This perverse perfectionism is just pride, which is deeply connected to fear. I’m so unchill about failing that I won’t even wait to actually fail before freaking out about it, I’ll just refuse to allow it to happen. My fragile ego can’t handle even the thought of it. And it is a kind of insanity. Perfection is impossible. Trying to be perfect is an exercise in futility. And what is perfect when it comes to creativity, anyways? Don’t we love our flawed, imperfect creations? If we can love people, we can love imperfect art.

Sometimes I think creation is this impossible mixture of arrogance and humility. You have to be convinced that you have something worth putting out into the world yet completely at peace with the fact that everyone might hate it, and possibly even for good reason. You yourself may hate it. It may be garbage.

But – and I’m not saying I know how – I have to get to this place where I can write something terrible, because that is the only way I will get to the place where I will be able to write something. I need to write an entire terrible book and feel that it was worth doing. And, sure, if my book magically turns out to be awesome after the first go-round, great. More than extremely unlikely, but sure. Great. But that is not my concern. It is so far from my concern that I should never spend any time thinking about the possibility.

I should simply be thrilled if I end up with 300 pages of total refuse, because that means I did the thing that all those wise and brilliant writers talk about. I wrote the shitty first draft. And the books that we love and treasure and read again and again – most of them were once shitty first drafts. Just like all the lovely people we adore and want to spend time with were once lesser, more immature and horrible versions of themselves.

So the project is to dig deeper down inside myself and find that acceptance and humility I need in order to actually do this thing (or anything, for that matter).

That sounds easy.

Thoughts on Novel Writing, in No Order Whatsoever.

The writer’s brain is a diseased brain.

I am convinced that to be a writer is to have a kind of disorder that demands you to write words but then turns off the “writing words” function.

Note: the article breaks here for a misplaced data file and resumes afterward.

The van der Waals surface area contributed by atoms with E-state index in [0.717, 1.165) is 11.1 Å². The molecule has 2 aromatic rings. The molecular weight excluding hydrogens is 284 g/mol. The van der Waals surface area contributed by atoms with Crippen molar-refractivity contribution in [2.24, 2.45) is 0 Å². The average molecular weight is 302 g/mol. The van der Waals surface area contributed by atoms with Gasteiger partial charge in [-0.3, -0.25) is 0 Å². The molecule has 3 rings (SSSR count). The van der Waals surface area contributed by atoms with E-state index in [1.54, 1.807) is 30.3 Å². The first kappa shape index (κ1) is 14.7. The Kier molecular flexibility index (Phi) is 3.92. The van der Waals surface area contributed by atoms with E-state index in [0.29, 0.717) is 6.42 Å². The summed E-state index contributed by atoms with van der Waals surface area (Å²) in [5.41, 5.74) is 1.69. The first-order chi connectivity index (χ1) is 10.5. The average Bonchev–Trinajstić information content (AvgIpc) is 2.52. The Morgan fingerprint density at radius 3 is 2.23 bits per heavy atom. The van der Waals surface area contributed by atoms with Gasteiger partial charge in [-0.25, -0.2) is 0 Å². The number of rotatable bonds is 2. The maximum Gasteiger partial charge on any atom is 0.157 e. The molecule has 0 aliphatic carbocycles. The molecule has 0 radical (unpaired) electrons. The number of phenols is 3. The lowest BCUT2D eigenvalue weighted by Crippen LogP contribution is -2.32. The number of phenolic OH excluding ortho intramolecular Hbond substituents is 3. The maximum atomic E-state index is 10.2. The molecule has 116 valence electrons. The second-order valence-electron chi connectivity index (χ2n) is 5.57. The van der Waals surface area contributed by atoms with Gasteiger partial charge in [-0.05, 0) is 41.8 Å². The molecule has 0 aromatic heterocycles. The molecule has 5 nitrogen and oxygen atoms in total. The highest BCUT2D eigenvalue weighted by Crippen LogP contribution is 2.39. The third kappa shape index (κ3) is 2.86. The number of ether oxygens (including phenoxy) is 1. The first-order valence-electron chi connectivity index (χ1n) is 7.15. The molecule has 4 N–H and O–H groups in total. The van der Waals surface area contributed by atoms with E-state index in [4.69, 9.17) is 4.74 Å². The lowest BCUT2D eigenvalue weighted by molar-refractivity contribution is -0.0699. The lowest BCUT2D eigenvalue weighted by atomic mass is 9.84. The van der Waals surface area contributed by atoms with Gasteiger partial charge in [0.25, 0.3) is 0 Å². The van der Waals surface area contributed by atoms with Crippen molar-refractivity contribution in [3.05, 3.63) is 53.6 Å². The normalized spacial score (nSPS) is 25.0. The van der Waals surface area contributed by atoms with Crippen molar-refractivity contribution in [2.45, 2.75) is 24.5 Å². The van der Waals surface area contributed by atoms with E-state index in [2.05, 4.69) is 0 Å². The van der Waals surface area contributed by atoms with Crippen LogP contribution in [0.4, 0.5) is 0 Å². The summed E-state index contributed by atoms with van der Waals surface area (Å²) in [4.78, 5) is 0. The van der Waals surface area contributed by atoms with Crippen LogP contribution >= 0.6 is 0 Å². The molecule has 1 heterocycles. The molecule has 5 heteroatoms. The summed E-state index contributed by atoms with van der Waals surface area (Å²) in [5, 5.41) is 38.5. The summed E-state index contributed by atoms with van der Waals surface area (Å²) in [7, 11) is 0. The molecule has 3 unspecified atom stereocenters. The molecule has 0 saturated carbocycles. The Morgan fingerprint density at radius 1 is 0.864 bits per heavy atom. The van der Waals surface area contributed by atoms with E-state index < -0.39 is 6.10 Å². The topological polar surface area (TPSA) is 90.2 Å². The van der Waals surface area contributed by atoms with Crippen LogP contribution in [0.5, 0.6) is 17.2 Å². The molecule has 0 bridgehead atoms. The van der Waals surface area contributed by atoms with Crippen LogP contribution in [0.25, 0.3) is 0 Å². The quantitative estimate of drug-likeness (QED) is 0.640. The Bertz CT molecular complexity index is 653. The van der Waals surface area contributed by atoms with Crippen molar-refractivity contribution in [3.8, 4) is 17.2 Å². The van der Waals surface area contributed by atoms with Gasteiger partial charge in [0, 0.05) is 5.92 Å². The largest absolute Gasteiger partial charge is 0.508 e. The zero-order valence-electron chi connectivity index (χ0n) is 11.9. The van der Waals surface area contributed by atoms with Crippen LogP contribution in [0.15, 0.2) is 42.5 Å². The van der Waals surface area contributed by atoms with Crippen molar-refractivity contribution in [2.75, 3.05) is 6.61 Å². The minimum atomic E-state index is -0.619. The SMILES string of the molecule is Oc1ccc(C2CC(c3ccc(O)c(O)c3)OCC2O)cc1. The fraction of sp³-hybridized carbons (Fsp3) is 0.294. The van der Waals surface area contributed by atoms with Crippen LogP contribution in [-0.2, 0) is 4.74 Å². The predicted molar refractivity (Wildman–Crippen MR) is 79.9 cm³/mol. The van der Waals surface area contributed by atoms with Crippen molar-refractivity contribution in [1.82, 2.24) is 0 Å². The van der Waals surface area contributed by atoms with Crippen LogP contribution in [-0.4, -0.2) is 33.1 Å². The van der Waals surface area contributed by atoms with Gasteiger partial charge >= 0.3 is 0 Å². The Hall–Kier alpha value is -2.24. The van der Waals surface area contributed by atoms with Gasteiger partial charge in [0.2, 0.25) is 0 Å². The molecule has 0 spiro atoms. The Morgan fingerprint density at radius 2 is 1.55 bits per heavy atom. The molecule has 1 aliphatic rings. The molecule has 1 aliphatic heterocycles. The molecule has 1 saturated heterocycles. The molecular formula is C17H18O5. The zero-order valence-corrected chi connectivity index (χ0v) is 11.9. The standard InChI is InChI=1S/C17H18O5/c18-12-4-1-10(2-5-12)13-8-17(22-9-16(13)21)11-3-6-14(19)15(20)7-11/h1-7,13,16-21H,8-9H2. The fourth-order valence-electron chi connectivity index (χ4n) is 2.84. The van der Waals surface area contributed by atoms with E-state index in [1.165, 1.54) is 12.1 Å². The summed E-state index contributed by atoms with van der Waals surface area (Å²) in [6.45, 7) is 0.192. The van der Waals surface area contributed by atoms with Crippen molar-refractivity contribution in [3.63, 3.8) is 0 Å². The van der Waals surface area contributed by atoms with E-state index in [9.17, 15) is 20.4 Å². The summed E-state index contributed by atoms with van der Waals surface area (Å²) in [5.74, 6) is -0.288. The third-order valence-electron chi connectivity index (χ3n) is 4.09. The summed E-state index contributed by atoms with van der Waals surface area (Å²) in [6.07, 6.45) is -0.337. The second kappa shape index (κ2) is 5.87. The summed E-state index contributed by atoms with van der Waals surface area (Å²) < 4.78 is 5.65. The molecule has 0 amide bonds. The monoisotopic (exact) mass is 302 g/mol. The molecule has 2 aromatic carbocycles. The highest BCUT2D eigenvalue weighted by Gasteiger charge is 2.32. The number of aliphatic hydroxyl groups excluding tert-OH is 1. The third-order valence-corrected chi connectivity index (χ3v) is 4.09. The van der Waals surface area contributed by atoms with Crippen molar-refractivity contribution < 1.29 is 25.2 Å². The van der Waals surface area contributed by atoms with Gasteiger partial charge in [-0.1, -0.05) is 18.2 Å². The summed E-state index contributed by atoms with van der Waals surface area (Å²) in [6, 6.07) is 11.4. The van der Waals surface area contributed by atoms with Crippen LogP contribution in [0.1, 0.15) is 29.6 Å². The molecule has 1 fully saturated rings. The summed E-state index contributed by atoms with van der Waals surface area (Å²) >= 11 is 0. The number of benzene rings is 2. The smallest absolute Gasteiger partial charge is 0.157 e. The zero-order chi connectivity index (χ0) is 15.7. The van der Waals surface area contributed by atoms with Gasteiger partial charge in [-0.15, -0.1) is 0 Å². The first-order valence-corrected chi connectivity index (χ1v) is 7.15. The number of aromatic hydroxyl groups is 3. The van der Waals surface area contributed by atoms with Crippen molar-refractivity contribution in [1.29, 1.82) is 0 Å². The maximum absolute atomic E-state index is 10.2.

Haha funny joke, brain.

Things that help me write that are not my brain:

1. Being incredibly busy with other things, such that I have no time to write.

2. Being incredibly busy with boring things, such that anything else sounds better.

3. Being told that I will never be a published writer. I find discouragement inspiring, whereas hip-hip-hooray encouragements frequently depress me and cause me to lose all motivation. This may not be good.

4. Late, late, late nights, when I should be sleeping.

5. Sadness.

In conclusion, this whole writing thing is very perverse and probably not good for my mental health.

 

Projecting.

Hello Internet Land!

For the last 100 years, I have been trying to get my act together enough to send out holiday cards. Maybe you think I mean Christmas cards, but I don’t. I mean Halloween cards. You know,  the best holiday of life.

What does sending out Halloween cards entail? One would think “not much.” Easy. But no, because of the part where it involves planning and then doing stuff. Basic life skills.

NOT MY CUP OF TEA.

(Mmm, tea.)

(Tea is definitely my cup of tea.)

I tend to avoid doing things because of indecision and a strange, immobilizing perfectionism. I don’t know what I want to do forever until I die (that’s a really hard thing to know, guys), so here’s a brilliant plan: I just won’t do anything!

Sometimes I look around and I see all these people who are apparently “happy” and “doing things they love” and I’m like, how in the f*@% did you do that?! And it seems really complicated and hard and unattainable.

But then I think maybe it’s because they just made the Halloween cards they’d always thought about making. And after that, they did another cool thing. And they kept doing cool things until they found the thing they love the most. The thing they couldn’t stop doing.

Maybe?